The Weekly Standard’s Stephen F. Hayes On Benghazi Bombshell: White House’s Position Is ‘Incoherent’


The Weekly Standard reporter Stephen F. Hayes joined the hosts of Fox & Friends on Friday to discuss an explosive report in ABC News which shows how the original intelligence report on the Benghazi attack was altered to remove references to Islamic terrorism. Hayes, whose reporting served as the foundation for ABC News’ exclusive, said that the decision to scrub intelligence reports on Benghazi of references to Islamic militants came from policy makers in the White House, the State Department, and the National Security council. “This is going to get bigger before it gets smaller,” Hayes said.

RELATED: ABC News Reports Benghazi Talking Points Were Revised 12 Times, Terror Reference Was Omitted

Hayes told the Fox hosts that ABC’s Jonathan Karl reported that the Benghazi talking points were edited as a result of requests made by policy makers and not intelligence officials.

“This was driven by folks in the White House and in the State Department and was not, as [White House Press Sec.] Jay Carney and others have contended, something that was driven primarily by the intelligence community,” Hayes said.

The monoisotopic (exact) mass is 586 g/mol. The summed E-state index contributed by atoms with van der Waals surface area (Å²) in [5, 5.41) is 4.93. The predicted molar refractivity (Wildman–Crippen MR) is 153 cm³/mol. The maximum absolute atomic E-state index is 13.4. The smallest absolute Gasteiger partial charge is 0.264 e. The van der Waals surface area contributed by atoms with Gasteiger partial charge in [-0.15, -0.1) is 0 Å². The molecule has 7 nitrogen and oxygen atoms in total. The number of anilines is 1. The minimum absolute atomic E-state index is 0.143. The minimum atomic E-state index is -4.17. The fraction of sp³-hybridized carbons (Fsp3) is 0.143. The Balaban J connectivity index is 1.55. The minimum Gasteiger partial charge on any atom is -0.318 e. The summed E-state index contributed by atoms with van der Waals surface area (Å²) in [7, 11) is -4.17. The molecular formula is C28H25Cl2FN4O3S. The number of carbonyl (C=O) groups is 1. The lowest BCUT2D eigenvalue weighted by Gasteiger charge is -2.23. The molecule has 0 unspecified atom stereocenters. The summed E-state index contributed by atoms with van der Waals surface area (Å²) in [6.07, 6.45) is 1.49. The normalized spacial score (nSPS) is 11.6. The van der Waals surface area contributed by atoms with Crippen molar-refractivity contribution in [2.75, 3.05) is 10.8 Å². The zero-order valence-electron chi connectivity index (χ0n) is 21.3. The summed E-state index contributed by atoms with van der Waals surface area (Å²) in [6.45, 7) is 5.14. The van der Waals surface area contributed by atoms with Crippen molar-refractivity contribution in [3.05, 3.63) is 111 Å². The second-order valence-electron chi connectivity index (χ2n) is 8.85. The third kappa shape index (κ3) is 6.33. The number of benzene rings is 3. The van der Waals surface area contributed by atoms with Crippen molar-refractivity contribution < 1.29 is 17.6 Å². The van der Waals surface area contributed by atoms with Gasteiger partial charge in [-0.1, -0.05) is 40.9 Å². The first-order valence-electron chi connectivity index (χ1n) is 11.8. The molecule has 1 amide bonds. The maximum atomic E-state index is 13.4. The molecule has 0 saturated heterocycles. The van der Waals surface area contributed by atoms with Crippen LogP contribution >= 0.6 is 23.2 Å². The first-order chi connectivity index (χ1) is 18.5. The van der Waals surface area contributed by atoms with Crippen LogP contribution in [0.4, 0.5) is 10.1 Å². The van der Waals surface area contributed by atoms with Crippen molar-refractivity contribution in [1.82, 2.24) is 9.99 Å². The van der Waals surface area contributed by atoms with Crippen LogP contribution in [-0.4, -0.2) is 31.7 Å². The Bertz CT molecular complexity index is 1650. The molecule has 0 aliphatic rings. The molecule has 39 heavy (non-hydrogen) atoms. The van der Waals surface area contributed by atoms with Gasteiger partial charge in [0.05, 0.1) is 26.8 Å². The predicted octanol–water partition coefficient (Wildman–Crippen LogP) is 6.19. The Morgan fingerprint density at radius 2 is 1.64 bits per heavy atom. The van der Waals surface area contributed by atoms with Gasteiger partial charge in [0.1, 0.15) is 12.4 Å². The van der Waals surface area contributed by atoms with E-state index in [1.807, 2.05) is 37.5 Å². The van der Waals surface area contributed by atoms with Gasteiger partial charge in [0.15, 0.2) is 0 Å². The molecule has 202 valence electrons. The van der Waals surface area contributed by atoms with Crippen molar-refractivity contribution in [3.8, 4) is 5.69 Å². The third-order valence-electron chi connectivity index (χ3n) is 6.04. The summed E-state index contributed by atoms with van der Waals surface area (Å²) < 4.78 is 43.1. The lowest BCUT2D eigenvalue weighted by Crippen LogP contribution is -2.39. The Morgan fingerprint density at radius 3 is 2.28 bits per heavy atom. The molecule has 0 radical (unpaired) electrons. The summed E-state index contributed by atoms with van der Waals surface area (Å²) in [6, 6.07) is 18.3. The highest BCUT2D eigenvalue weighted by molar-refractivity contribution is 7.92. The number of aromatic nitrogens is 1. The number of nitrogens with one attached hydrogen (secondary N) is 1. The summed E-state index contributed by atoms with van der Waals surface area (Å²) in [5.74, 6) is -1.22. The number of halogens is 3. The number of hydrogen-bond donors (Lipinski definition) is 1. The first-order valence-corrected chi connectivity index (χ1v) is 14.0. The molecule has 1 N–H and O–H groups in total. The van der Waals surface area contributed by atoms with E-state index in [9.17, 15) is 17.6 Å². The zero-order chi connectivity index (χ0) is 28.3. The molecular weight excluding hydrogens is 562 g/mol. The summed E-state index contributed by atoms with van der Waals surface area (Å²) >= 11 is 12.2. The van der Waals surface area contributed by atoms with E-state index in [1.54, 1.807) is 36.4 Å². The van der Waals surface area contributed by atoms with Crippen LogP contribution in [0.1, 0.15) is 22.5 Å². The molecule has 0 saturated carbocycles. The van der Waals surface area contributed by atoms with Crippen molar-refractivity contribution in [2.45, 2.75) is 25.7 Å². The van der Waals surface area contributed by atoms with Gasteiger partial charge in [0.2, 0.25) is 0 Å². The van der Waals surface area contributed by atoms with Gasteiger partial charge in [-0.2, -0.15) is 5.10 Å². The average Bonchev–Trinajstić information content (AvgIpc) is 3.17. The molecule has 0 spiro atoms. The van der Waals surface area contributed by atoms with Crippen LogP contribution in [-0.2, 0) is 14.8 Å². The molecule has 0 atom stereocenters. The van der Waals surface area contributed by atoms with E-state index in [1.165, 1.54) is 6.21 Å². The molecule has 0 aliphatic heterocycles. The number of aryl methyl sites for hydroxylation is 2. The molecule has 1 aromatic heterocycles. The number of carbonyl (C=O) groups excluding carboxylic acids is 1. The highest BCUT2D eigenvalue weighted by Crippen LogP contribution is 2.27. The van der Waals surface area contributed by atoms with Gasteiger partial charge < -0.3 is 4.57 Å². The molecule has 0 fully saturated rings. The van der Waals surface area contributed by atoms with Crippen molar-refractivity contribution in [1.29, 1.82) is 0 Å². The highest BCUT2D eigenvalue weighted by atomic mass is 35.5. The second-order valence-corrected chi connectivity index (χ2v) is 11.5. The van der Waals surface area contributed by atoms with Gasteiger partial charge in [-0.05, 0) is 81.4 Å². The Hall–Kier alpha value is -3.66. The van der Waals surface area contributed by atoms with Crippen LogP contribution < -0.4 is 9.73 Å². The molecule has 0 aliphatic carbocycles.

“The wholesale rewrite that we saw on the morning of Saturday, September 15 – the day before [U.N. Amb.] Susan Rice made all of her appearances – those suggestions came out of a deputy’s committee meeting of inter-level policy makers from National Security Council, White House, State Department and elsewhere,” Hayes said.

He said it was clear that these changes were made to advance the goals of policy makers, and the White House’s line on the Benghazi talking points is “incoherent.”

“Why would the intelligence community redraft talking points that they’d already finalized?” Hayes asked.

Gretchen Carlson asked why former CIA Director David Petraeus would cooperate with the White House’s desire to redraft the Benghazi talking points. Hayes said that The Weekly Standard has emails suggesting that Patraeus was frustrated by the changes to the talking points and expressed that frustration in communications with his subordinates.

Carlson said that Patraeus testified before Congress that a YouTube video was relevant to their thinking. Hayes replied that the CIA did, “in defense of the White House,” make reference to the video, but never linked it to the Benghazi attack – only to demonstrations elsewhere in the region.

Asked if this ABC News report amounts to a “smoking gun,” Hayes said it was not. He said members of Congress are likely to continue to investigate the Benghazi scandal.

Watch the clip below via Fox News Channel:

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An experienced broadcaster and columnist, Noah Rothman has been providing political opinion and analysis to a variety of media outlets since 2010. His work has appeared in a number of political opinion journals, and he has shared his insights with television and radio personalities across the country.